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What to Know About 401(k) Hardship Withdrawals

Life’s unexpected events, such as the Coronavirus pandemic, can throw a wrench in even the best-laid plans. After over a year of lockdown and other restrictions, you may have tapped into savings accounts and emergency funds for additional cash.

Unfortunately, after these resources become depleted you may have no choice but to look towards retirement savings. Yet, these account withdrawals often come with costly short-term and long-term penalties. If you have a 401(k), you can make a “hardship withdrawal” for specific expenses. What should you know about this important financial decision?

Are You Eligible?

As defined by the IRS, a 401(k) hardship withdrawal is an early distribution to pay for an immediate and heavy financial need. Each 401(k) plan has its own qualifications for hardship withdrawals, so it’s important to review your documentation. The rules may differ by plan but potential needs include:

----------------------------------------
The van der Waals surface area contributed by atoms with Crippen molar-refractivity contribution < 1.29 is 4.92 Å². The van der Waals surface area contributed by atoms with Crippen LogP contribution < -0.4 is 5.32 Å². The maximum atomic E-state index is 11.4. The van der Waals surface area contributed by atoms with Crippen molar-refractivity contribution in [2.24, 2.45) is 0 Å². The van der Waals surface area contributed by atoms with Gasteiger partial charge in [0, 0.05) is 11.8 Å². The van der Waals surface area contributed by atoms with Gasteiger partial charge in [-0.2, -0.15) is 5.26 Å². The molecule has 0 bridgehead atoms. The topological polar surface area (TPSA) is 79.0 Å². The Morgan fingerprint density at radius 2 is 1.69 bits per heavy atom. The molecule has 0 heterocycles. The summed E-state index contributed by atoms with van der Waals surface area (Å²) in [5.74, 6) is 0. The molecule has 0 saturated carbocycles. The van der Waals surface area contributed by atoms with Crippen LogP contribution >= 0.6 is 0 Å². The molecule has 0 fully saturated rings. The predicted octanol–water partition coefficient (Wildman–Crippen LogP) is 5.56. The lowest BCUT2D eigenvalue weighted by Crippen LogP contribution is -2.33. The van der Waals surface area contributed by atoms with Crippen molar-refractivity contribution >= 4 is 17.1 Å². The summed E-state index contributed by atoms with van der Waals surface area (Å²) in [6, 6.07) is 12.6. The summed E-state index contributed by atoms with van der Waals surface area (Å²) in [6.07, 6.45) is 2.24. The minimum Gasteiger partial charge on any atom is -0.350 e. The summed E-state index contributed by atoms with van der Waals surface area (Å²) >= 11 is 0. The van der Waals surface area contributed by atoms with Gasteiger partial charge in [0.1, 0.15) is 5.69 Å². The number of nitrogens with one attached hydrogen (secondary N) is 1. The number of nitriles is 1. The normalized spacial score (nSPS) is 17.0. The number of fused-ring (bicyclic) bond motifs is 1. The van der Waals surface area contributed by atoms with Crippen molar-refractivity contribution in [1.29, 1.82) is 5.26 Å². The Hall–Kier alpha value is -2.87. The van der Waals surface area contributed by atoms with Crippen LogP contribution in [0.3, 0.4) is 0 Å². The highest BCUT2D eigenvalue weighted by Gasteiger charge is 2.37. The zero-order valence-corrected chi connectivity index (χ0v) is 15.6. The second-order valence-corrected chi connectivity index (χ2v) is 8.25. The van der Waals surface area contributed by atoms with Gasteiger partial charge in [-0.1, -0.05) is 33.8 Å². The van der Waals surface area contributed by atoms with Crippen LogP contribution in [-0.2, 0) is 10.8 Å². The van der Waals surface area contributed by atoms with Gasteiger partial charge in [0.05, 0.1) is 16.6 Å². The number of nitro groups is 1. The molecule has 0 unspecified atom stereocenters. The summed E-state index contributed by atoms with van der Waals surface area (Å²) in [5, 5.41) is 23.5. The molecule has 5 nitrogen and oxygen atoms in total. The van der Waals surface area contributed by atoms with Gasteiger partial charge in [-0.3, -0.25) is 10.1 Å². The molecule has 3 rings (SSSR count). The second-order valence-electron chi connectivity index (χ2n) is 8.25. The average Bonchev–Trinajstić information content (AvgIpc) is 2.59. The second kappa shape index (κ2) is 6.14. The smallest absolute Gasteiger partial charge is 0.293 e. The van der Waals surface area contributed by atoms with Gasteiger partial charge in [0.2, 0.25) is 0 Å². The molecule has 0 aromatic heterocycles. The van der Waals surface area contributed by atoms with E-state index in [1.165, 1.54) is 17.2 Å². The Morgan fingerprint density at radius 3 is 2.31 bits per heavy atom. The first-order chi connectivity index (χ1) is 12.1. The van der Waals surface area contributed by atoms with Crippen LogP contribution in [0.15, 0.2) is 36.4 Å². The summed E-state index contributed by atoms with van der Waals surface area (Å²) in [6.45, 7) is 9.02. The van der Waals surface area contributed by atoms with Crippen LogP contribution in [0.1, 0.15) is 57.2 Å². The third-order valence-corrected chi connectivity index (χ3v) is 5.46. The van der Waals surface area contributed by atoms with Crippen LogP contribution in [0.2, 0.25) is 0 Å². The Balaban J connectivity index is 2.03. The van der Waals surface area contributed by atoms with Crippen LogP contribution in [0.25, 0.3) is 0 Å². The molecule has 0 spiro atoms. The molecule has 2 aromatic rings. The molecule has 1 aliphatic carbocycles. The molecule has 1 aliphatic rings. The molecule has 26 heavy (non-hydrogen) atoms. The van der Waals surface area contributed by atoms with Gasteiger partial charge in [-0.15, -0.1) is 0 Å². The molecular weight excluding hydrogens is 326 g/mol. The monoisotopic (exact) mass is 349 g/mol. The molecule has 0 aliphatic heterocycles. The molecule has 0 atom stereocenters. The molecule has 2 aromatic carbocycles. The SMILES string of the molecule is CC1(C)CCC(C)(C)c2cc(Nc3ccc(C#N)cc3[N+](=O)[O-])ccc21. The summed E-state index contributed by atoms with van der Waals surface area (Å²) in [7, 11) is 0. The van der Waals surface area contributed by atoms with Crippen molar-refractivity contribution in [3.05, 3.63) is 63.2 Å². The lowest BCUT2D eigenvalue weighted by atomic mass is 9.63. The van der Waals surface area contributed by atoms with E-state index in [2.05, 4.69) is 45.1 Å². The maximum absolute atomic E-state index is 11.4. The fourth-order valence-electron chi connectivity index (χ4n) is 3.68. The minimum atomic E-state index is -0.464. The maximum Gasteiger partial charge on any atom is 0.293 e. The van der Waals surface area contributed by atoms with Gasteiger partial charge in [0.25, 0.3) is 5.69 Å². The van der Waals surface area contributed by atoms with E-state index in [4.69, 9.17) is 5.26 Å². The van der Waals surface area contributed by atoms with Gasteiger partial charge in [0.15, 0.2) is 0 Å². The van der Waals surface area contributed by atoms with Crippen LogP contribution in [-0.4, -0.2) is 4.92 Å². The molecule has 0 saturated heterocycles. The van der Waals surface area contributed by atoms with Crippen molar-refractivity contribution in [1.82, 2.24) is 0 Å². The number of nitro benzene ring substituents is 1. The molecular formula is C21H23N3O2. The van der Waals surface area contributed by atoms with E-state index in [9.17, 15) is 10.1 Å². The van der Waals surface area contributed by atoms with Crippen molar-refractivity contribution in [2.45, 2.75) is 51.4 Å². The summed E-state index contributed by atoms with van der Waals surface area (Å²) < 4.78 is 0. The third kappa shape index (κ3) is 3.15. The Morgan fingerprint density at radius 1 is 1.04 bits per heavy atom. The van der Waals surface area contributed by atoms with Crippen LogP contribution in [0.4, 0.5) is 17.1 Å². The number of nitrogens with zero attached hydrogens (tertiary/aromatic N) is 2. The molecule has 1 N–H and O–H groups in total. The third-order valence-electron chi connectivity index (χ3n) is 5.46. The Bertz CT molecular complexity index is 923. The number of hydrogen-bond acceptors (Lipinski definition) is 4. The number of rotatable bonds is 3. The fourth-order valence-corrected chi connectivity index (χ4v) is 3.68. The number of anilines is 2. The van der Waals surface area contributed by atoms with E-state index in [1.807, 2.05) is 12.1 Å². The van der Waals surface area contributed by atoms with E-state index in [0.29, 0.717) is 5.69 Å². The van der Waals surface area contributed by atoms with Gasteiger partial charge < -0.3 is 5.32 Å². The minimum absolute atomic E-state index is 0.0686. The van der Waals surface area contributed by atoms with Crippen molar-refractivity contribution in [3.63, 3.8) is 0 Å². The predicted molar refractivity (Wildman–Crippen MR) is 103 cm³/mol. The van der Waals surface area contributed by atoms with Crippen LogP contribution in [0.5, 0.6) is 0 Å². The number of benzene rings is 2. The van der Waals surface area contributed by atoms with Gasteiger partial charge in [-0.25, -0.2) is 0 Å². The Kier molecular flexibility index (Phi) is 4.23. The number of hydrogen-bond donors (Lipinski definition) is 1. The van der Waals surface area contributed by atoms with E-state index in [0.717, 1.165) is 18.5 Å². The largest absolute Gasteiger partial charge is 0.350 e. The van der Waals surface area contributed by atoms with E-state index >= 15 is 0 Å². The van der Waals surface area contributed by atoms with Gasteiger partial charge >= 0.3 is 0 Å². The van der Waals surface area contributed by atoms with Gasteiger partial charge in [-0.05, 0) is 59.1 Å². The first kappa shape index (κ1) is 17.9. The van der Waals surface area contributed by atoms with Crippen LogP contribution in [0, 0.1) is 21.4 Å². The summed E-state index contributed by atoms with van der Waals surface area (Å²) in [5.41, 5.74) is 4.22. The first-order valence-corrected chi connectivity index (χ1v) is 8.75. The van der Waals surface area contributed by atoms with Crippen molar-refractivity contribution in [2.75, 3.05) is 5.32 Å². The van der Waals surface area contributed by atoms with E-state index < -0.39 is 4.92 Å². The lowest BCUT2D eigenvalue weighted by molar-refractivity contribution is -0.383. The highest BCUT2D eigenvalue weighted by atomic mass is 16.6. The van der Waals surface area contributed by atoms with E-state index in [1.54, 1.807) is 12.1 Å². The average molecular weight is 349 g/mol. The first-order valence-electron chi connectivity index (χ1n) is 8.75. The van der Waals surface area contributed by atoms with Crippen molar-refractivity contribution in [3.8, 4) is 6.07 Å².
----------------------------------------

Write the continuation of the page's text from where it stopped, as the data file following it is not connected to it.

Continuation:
• The purchase of a home, excluding mortgage payments
  • To avoid foreclosure or eviction
  • To pay for home damage caused by a natural disaster
  • College tuition
  • Medical expenses

Pay attention to policy changes, particularly during times of national crisis. For instance, the Coronavirus Aid, Relief and Economic Security (CARES) Act made it easier for those affected by COVID-19 to take hardship withdrawals without penalty in 2020.

Potential Downsides

Financial experts typically recommend a 401(k) hardship withdrawal as a “last resort” for cash. Depleting your retirement savings can have long-term effects, considering the IRS has limits on the amount you can contribute each year. Depending on the size of the withdrawal, you may not be able to rebuild your account right away. If you are close to retirement age, this might not be the ideal option. There is also a penalty fee, typically 10 percent, plus taxes.

An Alternative Solution

If you or your partner has a Roth IRA, start with this account first. Withdrawals can be made from Roth IRA accounts at any time without penalty. Since you’ve already paid taxes on your contributions, you will not be taxed on any withdrawals.

To learn more about retirement savings and other financial strategies, contact Ion Bank.

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